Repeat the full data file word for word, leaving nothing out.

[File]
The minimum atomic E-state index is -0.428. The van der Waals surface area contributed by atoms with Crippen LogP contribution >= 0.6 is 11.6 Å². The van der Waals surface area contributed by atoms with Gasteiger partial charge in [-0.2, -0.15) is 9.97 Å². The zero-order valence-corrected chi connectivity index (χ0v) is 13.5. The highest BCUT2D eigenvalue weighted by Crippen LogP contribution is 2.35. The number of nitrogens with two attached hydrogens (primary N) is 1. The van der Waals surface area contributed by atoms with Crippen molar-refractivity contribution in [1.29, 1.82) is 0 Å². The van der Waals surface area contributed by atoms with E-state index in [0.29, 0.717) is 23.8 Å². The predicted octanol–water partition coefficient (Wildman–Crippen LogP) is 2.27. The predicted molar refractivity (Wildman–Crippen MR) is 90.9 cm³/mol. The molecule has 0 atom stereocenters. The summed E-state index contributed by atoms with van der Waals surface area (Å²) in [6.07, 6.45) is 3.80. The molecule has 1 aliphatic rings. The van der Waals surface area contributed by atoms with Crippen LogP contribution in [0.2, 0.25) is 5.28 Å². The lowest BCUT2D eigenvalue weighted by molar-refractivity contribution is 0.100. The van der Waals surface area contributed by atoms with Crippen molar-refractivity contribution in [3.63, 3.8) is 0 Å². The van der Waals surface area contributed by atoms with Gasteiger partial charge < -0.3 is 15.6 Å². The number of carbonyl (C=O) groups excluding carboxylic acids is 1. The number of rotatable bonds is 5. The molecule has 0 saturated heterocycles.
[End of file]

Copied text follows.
The minimum atomic E-state index is -0.428. The van der Waals surface area contributed by atoms with Crippen LogP contribution >= 0.6 is 11.6 Å². The van der Waals surface area contributed by atoms with Gasteiger partial charge in [-0.2, -0.15) is 9.97 Å². The zero-order valence-corrected chi connectivity index (χ0v) is 13.5. The highest BCUT2D eigenvalue weighted by Crippen LogP contribution is 2.35. The number of nitrogens with two attached hydrogens (primary N) is 1. The van der Waals surface area contributed by atoms with Crippen molar-refractivity contribution in [1.29, 1.82) is 0 Å². The van der Waals surface area contributed by atoms with E-state index in [0.29, 0.717) is 23.8 Å². The predicted octanol–water partition coefficient (Wildman–Crippen LogP) is 2.27. The predicted molar refractivity (Wildman–Crippen MR) is 90.9 cm³/mol. The molecule has 0 atom stereocenters. The summed E-state index contributed by atoms with van der Waals surface area (Å²) in [6.07, 6.45) is 3.80. The molecule has 1 aliphatic rings. The van der Waals surface area contributed by atoms with Crippen LogP contribution in [0.2, 0.25) is 5.28 Å². The lowest BCUT2D eigenvalue weighted by molar-refractivity contribution is 0.100. The van der Waals surface area contributed by atoms with Crippen molar-refractivity contribution in [3.63, 3.8) is 0 Å². The van der Waals surface area contributed by atoms with Gasteiger partial charge < -0.3 is 15.6 Å². The number of carbonyl (C=O) groups excluding carboxylic acids is 1. The number of rotatable bonds is 5. The molecule has 0 saturated heterocycles.